There is one wall which is completely empty of furniture and pictures – actually, I’ve just noticed there aren’t any pictures at all, how very strange. Generally hotel rooms have a bit of art in them, sometimes I like it, sometimes I don’t. In the corner between this wall and the windows there is a large TV – the only English channel I’ve found is CNN, but Scooby Doo was on in Slovakian yesterday morning. And then in the space under the windows between the TV and the desk, there is a glass table with two wicker chairs.

The bathroom has a corner shower, loo and sink, and a small towel rail with two shelves above, holding more towels and Bathroom Supplies. There is also a groaning hot water tank in here.

So, I have everything I need, don’t I?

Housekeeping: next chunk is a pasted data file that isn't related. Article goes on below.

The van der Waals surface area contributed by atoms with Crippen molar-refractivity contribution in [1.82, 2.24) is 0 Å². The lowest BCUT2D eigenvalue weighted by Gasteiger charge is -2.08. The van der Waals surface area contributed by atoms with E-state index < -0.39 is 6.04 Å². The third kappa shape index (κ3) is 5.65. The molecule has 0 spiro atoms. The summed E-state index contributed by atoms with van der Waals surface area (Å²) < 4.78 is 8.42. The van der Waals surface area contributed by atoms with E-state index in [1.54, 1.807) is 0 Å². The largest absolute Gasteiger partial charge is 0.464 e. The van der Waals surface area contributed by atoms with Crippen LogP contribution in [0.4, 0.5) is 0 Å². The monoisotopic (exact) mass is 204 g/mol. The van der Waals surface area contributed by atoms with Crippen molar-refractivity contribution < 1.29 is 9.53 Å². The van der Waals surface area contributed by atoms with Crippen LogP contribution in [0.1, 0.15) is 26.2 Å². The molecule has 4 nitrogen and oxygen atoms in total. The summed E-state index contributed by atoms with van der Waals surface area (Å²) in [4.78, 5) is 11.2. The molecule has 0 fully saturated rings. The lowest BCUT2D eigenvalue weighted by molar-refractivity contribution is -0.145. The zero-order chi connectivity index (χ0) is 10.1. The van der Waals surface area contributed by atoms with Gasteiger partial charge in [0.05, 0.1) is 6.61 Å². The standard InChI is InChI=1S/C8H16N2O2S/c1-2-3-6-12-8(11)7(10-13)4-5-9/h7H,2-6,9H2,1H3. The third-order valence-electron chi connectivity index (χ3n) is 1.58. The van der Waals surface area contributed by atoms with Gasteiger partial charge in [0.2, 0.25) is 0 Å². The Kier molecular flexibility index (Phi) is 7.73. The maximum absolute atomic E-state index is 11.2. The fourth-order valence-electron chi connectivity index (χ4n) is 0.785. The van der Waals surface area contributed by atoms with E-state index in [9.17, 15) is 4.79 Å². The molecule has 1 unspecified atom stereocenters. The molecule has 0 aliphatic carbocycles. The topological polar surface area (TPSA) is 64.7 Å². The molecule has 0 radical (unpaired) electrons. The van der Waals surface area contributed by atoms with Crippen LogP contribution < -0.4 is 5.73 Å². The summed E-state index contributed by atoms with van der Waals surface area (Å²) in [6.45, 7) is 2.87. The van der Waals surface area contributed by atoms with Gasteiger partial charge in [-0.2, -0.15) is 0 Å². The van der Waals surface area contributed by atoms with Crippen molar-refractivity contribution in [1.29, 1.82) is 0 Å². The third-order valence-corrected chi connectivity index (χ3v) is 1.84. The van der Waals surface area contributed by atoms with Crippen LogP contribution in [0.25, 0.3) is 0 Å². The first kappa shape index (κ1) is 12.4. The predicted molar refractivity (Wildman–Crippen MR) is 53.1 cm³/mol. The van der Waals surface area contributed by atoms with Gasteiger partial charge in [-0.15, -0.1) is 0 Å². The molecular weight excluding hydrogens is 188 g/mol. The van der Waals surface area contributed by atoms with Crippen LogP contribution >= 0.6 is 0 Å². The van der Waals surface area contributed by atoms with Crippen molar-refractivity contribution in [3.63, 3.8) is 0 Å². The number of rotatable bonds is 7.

1. The sink doesn’t have a plug. A plug was on my list of things to bring and I realised quite late (certainly after I’d packed) that I’d forgotten to get one. Kit said I really didn’t need to worry, all hotel sinks had plugs nowadays. Ha. And I need a plug because I have undies to wash. Nic gave me the one from her sink.
  2. There is nowhere to hang things to dry in the bathroom, and I need a place etc etc … I have draped things in the shower but this means I have to relocate them when I want to use the shower.
  3. There is no fridge. Nic has a fridge, next to her bed, but I don’t. I’m not bitter.
  4. There is no kettle. (There is also no hair dryer but as I never, ever use a hair dryer I’m not bothered about that). No kettle!!! I’m afraid nothing prepared me for this.

None of this was really an issue yesterday, when we were fed and watered elsewhere all day. But today we were fending for ourselves, once breakfast was over. Oh, yes. Breakfast. Breakfast is a help-yourself buffet affair, the choices being: